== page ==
“A Tiny Feast” by Chris Adrian is a darkly comic rendering of the cancer ward. Anyone who has logged a bit of time in the foreign world that is a cancer ward[1] will recognize a lot of these moments (the one that hit home the most for me was walks with the iv stand), the strangeness that Titania and Oberon feel and their alien reaction is not far from what any family feels. It is their comic frustration that makes them their most human.
While it encapuslizes the helplessness of a parent with a sick child- that’s exactly the problem – Titania and Oberon have been too normalized at this point. It was the jarring conflict between our world and theirs (and mine and the cancer ward) that made this story work for me.

And a dissenting opinion by Evan at Association List:

I thought that this one was well written, but otherwise failed on most other levels. I have to admit some bias, in that I have essentially no interest in fantasy specifically featuring fairies. It’s a trope at this point that has been so brutally overused that it’s hard to imagine it having any sort of resonance with anyone at this point. I realize that my point of view clearly isn’t shared, so I’ll try to put it aside. The story imagines one of the changelings taken by the fairy court, Oberon and Titania and the whole lot, getting leukemia and going into treatment. In terms of playing the conflict in a humorously deadpan way and depicting the process in an accurate way, the author gets high marks, but as a story it never really gets anywhere, or says anything, or really has any characters. Any one of those could be fine, of course, but at some point the story just falls down, when you decline to provide your readers with any reason to care.

If we’re to read this straight, Oberon and Titania are fairies and so at least somewhat alien and distanced from human concerns. It’s never clear why either of them should care about this particular changeling over any other, other than he’s sick. The author never bothers to make them human characters, nor does he manage to make them convincingly alien. They speak on one hand from a desire for the story to move forward, and on the other from a desire by the author to make the story humorous.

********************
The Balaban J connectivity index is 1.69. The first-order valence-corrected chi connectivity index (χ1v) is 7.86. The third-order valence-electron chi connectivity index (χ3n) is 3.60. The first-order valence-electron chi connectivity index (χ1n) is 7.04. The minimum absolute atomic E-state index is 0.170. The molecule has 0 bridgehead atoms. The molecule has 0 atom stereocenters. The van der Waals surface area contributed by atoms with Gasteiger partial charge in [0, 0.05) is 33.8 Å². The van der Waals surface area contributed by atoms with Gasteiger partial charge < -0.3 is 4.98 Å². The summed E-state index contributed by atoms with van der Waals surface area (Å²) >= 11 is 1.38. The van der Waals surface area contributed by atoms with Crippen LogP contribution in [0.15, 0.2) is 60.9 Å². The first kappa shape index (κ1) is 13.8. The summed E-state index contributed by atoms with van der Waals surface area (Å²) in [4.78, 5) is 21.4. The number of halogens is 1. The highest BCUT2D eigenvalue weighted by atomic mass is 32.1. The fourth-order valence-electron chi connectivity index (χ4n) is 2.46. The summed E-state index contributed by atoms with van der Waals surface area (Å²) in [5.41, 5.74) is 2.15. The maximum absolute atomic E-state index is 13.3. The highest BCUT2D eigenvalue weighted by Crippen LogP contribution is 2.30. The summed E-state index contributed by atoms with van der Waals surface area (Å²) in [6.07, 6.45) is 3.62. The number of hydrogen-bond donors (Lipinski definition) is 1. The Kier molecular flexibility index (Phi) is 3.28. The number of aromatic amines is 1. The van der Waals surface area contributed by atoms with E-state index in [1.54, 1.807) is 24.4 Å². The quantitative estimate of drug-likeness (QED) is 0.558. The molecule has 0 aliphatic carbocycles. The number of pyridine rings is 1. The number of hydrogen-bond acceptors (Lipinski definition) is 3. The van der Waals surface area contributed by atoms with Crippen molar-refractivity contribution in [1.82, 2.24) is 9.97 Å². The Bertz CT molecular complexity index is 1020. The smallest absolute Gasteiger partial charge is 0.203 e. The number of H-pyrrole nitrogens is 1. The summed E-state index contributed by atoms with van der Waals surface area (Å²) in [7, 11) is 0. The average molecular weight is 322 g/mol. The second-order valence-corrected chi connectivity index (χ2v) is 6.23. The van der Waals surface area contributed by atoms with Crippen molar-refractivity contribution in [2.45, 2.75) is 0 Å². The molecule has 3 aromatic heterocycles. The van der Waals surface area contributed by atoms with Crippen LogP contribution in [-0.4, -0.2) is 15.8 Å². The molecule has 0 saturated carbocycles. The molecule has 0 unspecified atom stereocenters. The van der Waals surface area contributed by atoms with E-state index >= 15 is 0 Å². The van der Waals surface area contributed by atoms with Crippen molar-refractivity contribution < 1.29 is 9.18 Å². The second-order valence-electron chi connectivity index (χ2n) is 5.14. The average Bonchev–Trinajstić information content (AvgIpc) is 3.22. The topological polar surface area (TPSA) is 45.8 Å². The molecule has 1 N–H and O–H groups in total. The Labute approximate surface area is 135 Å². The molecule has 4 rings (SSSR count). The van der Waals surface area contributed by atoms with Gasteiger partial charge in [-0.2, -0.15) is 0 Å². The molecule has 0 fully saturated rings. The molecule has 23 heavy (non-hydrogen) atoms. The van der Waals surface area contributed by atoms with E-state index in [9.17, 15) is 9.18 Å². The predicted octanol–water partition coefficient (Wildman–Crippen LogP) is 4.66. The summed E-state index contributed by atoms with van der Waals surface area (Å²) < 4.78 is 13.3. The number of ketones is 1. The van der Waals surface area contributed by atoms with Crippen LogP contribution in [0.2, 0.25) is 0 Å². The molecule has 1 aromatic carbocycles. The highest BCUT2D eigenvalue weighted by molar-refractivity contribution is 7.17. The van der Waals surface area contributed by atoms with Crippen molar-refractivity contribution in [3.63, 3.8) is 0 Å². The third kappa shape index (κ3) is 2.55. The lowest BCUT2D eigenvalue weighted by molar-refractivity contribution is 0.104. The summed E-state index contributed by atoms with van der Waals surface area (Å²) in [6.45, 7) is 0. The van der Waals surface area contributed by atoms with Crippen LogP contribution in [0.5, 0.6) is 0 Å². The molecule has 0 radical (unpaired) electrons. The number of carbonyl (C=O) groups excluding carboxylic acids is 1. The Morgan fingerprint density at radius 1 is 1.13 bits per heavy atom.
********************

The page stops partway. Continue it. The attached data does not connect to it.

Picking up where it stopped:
Over the course of the stories, interactions are detailed, scenes are set, jokes are constructed and delivered. The boy sickens, recovers, sickens more, and dies. Nothing else actually happens. No point is delivered, nor is one possible to infer, given the half-assed inhumanity of the characters.

It strikes me that the author had a neat idea for a story, then didn’t realize that his conceit didn’t have legs enough to stand alone at such length. Maybe he had some inkling, hence the jokiness, the places where it’s overwritten. Halfway to Rembrandt Comic Book territory, more or less. Still, in the end, it stacks up to more or less nothing interesting, and the author, while clever and skilled, simply isn’t writing at the level where you’ll stick around to listen to him talking about anything, just because the prose is so good.

And so we reach the end without me having said much interesting or clever, but I feel that the conceit here doesn’t stand up to criticism any better than it stands up to reading; that it is, in fact, a conceit and only provides the critic with his thinnest gruel, stylistic analysis. I am hoping that I’m missing something, and that some of the other commenters will provide a view of the story that illuminates a more interesting angle from which to view the story.

Over to the rest of you: what did you think? Why?